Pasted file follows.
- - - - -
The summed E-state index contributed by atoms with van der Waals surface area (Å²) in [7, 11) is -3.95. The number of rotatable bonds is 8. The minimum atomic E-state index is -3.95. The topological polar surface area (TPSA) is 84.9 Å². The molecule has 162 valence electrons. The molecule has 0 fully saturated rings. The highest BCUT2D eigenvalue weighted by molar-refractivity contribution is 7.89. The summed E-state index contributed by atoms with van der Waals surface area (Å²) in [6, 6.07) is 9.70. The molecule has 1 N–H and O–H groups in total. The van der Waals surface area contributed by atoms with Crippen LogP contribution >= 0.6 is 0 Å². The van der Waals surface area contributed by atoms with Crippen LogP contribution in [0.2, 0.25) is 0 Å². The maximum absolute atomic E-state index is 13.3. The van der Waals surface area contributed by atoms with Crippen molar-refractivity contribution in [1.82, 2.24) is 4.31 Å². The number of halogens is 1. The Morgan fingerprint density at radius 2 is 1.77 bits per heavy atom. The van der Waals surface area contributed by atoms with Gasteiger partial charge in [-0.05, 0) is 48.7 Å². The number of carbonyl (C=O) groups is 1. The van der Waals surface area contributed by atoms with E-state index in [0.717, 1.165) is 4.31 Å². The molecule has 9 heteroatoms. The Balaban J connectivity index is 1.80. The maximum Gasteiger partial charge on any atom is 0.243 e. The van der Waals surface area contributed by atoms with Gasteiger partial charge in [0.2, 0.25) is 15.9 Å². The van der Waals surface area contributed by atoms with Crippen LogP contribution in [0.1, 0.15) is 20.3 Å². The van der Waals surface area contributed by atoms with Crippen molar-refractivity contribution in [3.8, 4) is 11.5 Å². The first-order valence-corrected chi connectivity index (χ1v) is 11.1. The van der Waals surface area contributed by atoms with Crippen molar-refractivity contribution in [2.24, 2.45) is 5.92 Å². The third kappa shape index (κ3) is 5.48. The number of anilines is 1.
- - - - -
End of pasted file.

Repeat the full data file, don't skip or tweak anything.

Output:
The summed E-state index contributed by atoms with van der Waals surface area (Å²) in [7, 11) is -3.95. The number of rotatable bonds is 8. The minimum atomic E-state index is -3.95. The topological polar surface area (TPSA) is 84.9 Å². The molecule has 162 valence electrons. The molecule has 0 fully saturated rings. The highest BCUT2D eigenvalue weighted by molar-refractivity contribution is 7.89. The summed E-state index contributed by atoms with van der Waals surface area (Å²) in [6, 6.07) is 9.70. The molecule has 1 N–H and O–H groups in total. The van der Waals surface area contributed by atoms with Crippen LogP contribution >= 0.6 is 0 Å². The van der Waals surface area contributed by atoms with Crippen LogP contribution in [0.2, 0.25) is 0 Å². The maximum absolute atomic E-state index is 13.3. The van der Waals surface area contributed by atoms with Crippen molar-refractivity contribution in [1.82, 2.24) is 4.31 Å². The number of halogens is 1. The Morgan fingerprint density at radius 2 is 1.77 bits per heavy atom. The van der Waals surface area contributed by atoms with Gasteiger partial charge in [-0.05, 0) is 48.7 Å². The number of carbonyl (C=O) groups is 1. The van der Waals surface area contributed by atoms with E-state index in [0.717, 1.165) is 4.31 Å². The molecule has 9 heteroatoms. The Balaban J connectivity index is 1.80. The maximum Gasteiger partial charge on any atom is 0.243 e. The van der Waals surface area contributed by atoms with Gasteiger partial charge in [0.2, 0.25) is 15.9 Å². The van der Waals surface area contributed by atoms with Crippen LogP contribution in [0.1, 0.15) is 20.3 Å². The van der Waals surface area contributed by atoms with Crippen molar-refractivity contribution in [3.8, 4) is 11.5 Å². The first-order valence-corrected chi connectivity index (χ1v) is 11.1. The van der Waals surface area contributed by atoms with Crippen molar-refractivity contribution in [2.24, 2.45) is 5.92 Å². The third kappa shape index (κ3) is 5.48. The number of anilines is 1.